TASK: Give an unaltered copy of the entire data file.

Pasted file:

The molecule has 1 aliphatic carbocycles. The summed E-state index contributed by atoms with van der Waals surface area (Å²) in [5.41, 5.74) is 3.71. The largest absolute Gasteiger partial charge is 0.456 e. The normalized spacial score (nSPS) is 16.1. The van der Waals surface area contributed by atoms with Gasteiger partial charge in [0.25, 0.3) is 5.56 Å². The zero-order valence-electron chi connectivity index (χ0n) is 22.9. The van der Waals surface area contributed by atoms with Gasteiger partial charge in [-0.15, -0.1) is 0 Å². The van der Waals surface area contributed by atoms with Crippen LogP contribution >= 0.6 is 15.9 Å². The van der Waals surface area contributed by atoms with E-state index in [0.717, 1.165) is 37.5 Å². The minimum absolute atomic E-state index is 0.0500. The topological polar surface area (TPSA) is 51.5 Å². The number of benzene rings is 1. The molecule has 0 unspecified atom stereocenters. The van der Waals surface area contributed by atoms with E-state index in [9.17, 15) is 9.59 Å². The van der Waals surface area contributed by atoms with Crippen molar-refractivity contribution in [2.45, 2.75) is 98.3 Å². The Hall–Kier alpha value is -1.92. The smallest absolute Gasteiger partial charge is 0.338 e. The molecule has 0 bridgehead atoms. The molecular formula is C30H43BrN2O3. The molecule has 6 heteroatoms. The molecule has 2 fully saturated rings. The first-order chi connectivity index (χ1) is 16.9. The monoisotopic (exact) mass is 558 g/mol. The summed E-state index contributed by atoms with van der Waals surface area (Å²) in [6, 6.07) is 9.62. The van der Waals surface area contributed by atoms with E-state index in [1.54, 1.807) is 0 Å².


The molecule has 1 aliphatic carbocycles. The summed E-state index contributed by atoms with van der Waals surface area (Å²) in [5.41, 5.74) is 3.71. The largest absolute Gasteiger partial charge is 0.456 e. The normalized spacial score (nSPS) is 16.1. The van der Waals surface area contributed by atoms with Gasteiger partial charge in [0.25, 0.3) is 5.56 Å². The zero-order valence-electron chi connectivity index (χ0n) is 22.9. The van der Waals surface area contributed by atoms with Gasteiger partial charge in [-0.15, -0.1) is 0 Å². The van der Waals surface area contributed by atoms with Crippen LogP contribution >= 0.6 is 15.9 Å². The van der Waals surface area contributed by atoms with E-state index in [0.717, 1.165) is 37.5 Å². The minimum absolute atomic E-state index is 0.0500. The topological polar surface area (TPSA) is 51.5 Å². The number of benzene rings is 1. The molecule has 0 unspecified atom stereocenters. The van der Waals surface area contributed by atoms with E-state index in [9.17, 15) is 9.59 Å². The van der Waals surface area contributed by atoms with Crippen molar-refractivity contribution in [2.45, 2.75) is 98.3 Å². The Hall–Kier alpha value is -1.92. The smallest absolute Gasteiger partial charge is 0.338 e. The molecule has 0 bridgehead atoms. The molecular formula is C30H43BrN2O3. The molecule has 6 heteroatoms. The molecule has 2 fully saturated rings. The first-order chi connectivity index (χ1) is 16.9. The monoisotopic (exact) mass is 558 g/mol. The summed E-state index contributed by atoms with van der Waals surface area (Å²) in [6, 6.07) is 9.62. The van der Waals surface area contributed by atoms with E-state index in [1.54, 1.807) is 0 Å².